In: Chemotherapy23 Nov 2014
Identification of New Chemotherapeutic Agents
For the past 3 decades, the major strategies of preclinical testing of agents with potential anticancer activity in humans has depended on the use of mice bearing transplantable tumors (predominantly leukemias) of murine origin. This effort has utilized enormous resources of time, talent and money, and the results of screening several hundred thousand compounds have been disappointing. Relatively few useful drugs that have widespread utilization have been identified. The reasons for these results are complex, but include the failure of mouse leukemia models to correctly identify agents useful in treating human malignancies. In addition, even when such agents are identified, the type and varieties of human malignancies in which they may be utilized are not readily apparent. These experiences have led to a complete revamping of the screening process by the Developmental Therapeutics Program at the National Cancer Institute. A large number of human tumor cell lines have been grouped into disease-oriented panels and have been extensively characterized. comments
A panel of 30 lung cancer lines representing 8 lung cancer pathologies, as well as more than 70 lines representing 10 other categories of common human malignancies has been established. Each panel represents a spectrum of tumor subtypes and they exhibit a wide range of sensitivities to commonly utilized chemotherapeutic agents. A semi-automated protein assay is utilized to screen the panels with potential new agents (most from natural sources), as well as to confirm the activity of agents or analogues selected by other methods. Since both the MTT and the protein assay provide sensitive and reproducible indices of growth and drug sensitivity in individual lines over the course of many passages, they are especially suitable for initial screening. Compounds identified as having disease-specific activities are further tested in human xenograft models and by other tests including murine systems and clonogenic assays. Similar approaches are being utilized to screen for anti-AIDS agents, as well as to test some biologic response modifiers. This new screening method, while untested, appears to be a more scientific strategy than previous ones, and, hopefully, one that will result in the identification of new agents useful in treating one or more types of lung cancer.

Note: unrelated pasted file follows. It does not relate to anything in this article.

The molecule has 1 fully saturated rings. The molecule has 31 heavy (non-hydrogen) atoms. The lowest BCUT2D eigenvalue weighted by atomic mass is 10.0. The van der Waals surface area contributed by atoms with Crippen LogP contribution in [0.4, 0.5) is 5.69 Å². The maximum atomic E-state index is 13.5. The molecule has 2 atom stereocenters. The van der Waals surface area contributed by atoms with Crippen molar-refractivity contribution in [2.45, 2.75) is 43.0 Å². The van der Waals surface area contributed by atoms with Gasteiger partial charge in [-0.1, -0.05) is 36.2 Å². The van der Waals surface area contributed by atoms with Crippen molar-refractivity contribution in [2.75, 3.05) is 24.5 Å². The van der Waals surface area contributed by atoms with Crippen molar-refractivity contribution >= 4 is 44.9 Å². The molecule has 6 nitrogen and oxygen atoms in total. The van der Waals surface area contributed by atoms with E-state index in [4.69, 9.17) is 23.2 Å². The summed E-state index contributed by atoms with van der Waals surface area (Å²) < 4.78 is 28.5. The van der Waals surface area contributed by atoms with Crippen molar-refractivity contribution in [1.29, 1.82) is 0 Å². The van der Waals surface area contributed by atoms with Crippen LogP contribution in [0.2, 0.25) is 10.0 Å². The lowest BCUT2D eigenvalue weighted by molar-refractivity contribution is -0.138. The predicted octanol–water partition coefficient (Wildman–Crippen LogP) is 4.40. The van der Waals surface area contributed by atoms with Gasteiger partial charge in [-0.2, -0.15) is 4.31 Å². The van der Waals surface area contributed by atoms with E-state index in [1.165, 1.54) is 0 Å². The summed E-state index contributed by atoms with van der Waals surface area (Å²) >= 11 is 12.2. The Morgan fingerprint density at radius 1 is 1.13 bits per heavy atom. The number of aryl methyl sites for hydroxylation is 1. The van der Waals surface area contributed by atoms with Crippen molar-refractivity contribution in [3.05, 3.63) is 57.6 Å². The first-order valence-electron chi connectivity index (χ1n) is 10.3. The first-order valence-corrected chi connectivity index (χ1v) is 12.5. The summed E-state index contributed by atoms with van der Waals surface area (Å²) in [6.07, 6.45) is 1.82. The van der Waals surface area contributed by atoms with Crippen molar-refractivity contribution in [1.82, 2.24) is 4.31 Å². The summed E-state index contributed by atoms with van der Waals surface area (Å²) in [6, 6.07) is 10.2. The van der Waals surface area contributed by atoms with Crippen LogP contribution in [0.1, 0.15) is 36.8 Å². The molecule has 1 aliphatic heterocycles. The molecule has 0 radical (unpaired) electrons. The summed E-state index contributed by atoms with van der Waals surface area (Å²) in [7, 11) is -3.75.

Where Are We, and Where Do We Go?
From the information provided above, certain conclusions can be made. Cell lines reflect the chemosensitivity profiles of the tumors from which they were derived. Animal models and cell lines are useful for biologic studies and for the screening of new drugs. Disease-oriented panels of human cell lines offer a new and exciting alternative to the disappointing methods previously used. In vitro assays for selecting individualized therapy are difficult to perform correctly, are very labor intensive, and remain largely investigational methods. Currently, they are not suitable for general application or for commercialization. Such methods, even with technical improvements, may not be generally useful until we have better anticancer drugs. Over-expression of F-gly-coprotein is not the major cause of drug resistance, either acquired or de now, in lung cancer.
It is much harder to predict the future. In my opinion, the current methodologies are relatively crude, technically difficult, and are of modest direct clinical use. Discovery of more efficacious drugs, development of newer therapeutic modalities and a better understanding of drug resistance will probably be required before predictive assays can achieve widespread application.
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